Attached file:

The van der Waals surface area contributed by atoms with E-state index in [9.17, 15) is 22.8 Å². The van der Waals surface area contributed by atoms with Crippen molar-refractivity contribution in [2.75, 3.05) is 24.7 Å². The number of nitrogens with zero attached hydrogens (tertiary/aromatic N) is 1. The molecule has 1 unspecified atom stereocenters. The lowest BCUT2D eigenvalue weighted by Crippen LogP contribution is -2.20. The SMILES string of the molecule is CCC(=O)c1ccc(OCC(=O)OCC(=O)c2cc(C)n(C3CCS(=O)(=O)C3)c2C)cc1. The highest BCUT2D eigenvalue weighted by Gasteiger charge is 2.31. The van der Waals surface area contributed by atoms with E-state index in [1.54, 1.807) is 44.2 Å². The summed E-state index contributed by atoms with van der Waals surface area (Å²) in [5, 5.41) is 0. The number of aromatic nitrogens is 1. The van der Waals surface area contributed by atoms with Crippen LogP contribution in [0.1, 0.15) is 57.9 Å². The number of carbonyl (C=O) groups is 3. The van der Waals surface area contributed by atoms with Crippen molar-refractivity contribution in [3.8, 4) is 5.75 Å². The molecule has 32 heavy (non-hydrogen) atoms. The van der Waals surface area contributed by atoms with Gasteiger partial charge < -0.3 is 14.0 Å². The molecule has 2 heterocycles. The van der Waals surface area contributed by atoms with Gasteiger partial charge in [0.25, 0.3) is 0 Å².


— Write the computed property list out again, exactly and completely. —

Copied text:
The van der Waals surface area contributed by atoms with E-state index in [9.17, 15) is 22.8 Å². The van der Waals surface area contributed by atoms with Crippen molar-refractivity contribution in [2.75, 3.05) is 24.7 Å². The number of nitrogens with zero attached hydrogens (tertiary/aromatic N) is 1. The molecule has 1 unspecified atom stereocenters. The lowest BCUT2D eigenvalue weighted by Crippen LogP contribution is -2.20. The SMILES string of the molecule is CCC(=O)c1ccc(OCC(=O)OCC(=O)c2cc(C)n(C3CCS(=O)(=O)C3)c2C)cc1. The highest BCUT2D eigenvalue weighted by Gasteiger charge is 2.31. The van der Waals surface area contributed by atoms with E-state index in [1.54, 1.807) is 44.2 Å². The summed E-state index contributed by atoms with van der Waals surface area (Å²) in [5, 5.41) is 0. The number of aromatic nitrogens is 1. The van der Waals surface area contributed by atoms with Crippen LogP contribution in [0.1, 0.15) is 57.9 Å². The number of carbonyl (C=O) groups is 3. The van der Waals surface area contributed by atoms with Crippen molar-refractivity contribution in [3.8, 4) is 5.75 Å². The molecule has 32 heavy (non-hydrogen) atoms. The van der Waals surface area contributed by atoms with Gasteiger partial charge < -0.3 is 14.0 Å². The molecule has 2 heterocycles. The van der Waals surface area contributed by atoms with Gasteiger partial charge in [0.25, 0.3) is 0 Å².